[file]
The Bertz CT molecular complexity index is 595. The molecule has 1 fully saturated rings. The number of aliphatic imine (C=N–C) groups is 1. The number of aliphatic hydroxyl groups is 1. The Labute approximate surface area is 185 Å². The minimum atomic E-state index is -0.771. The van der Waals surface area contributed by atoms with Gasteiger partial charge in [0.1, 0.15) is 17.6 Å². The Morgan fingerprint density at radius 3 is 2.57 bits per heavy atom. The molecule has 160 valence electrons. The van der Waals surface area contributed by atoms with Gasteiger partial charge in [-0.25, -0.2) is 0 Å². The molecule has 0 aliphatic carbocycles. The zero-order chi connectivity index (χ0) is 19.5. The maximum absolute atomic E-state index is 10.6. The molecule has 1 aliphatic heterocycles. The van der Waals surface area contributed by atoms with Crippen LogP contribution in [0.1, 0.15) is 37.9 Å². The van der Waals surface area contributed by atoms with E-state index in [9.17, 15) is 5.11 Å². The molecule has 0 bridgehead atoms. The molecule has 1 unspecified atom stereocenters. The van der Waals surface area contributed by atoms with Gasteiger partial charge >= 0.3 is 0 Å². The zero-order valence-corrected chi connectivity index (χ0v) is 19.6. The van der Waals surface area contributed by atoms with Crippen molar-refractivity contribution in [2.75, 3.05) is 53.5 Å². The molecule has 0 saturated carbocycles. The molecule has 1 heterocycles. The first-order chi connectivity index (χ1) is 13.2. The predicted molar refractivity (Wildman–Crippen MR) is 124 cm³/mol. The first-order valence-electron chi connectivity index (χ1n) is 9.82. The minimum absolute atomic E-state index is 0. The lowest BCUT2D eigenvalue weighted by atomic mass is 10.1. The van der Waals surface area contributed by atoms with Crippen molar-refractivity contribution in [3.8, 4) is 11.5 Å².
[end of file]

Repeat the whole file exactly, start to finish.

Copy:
The Bertz CT molecular complexity index is 595. The molecule has 1 fully saturated rings. The number of aliphatic imine (C=N–C) groups is 1. The number of aliphatic hydroxyl groups is 1. The Labute approximate surface area is 185 Å². The minimum atomic E-state index is -0.771. The van der Waals surface area contributed by atoms with Gasteiger partial charge in [0.1, 0.15) is 17.6 Å². The Morgan fingerprint density at radius 3 is 2.57 bits per heavy atom. The molecule has 160 valence electrons. The van der Waals surface area contributed by atoms with Gasteiger partial charge in [-0.25, -0.2) is 0 Å². The molecule has 0 aliphatic carbocycles. The zero-order chi connectivity index (χ0) is 19.5. The maximum absolute atomic E-state index is 10.6. The molecule has 1 aliphatic heterocycles. The van der Waals surface area contributed by atoms with Crippen LogP contribution in [0.1, 0.15) is 37.9 Å². The van der Waals surface area contributed by atoms with E-state index in [9.17, 15) is 5.11 Å². The molecule has 0 bridgehead atoms. The molecule has 1 unspecified atom stereocenters. The van der Waals surface area contributed by atoms with Gasteiger partial charge >= 0.3 is 0 Å². The zero-order valence-corrected chi connectivity index (χ0v) is 19.6. The van der Waals surface area contributed by atoms with Crippen molar-refractivity contribution in [2.75, 3.05) is 53.5 Å². The molecule has 0 saturated carbocycles. The molecule has 1 heterocycles. The first-order chi connectivity index (χ1) is 13.2. The predicted molar refractivity (Wildman–Crippen MR) is 124 cm³/mol. The first-order valence-electron chi connectivity index (χ1n) is 9.82. The minimum absolute atomic E-state index is 0. The lowest BCUT2D eigenvalue weighted by atomic mass is 10.1. The van der Waals surface area contributed by atoms with Crippen molar-refractivity contribution in [3.8, 4) is 11.5 Å².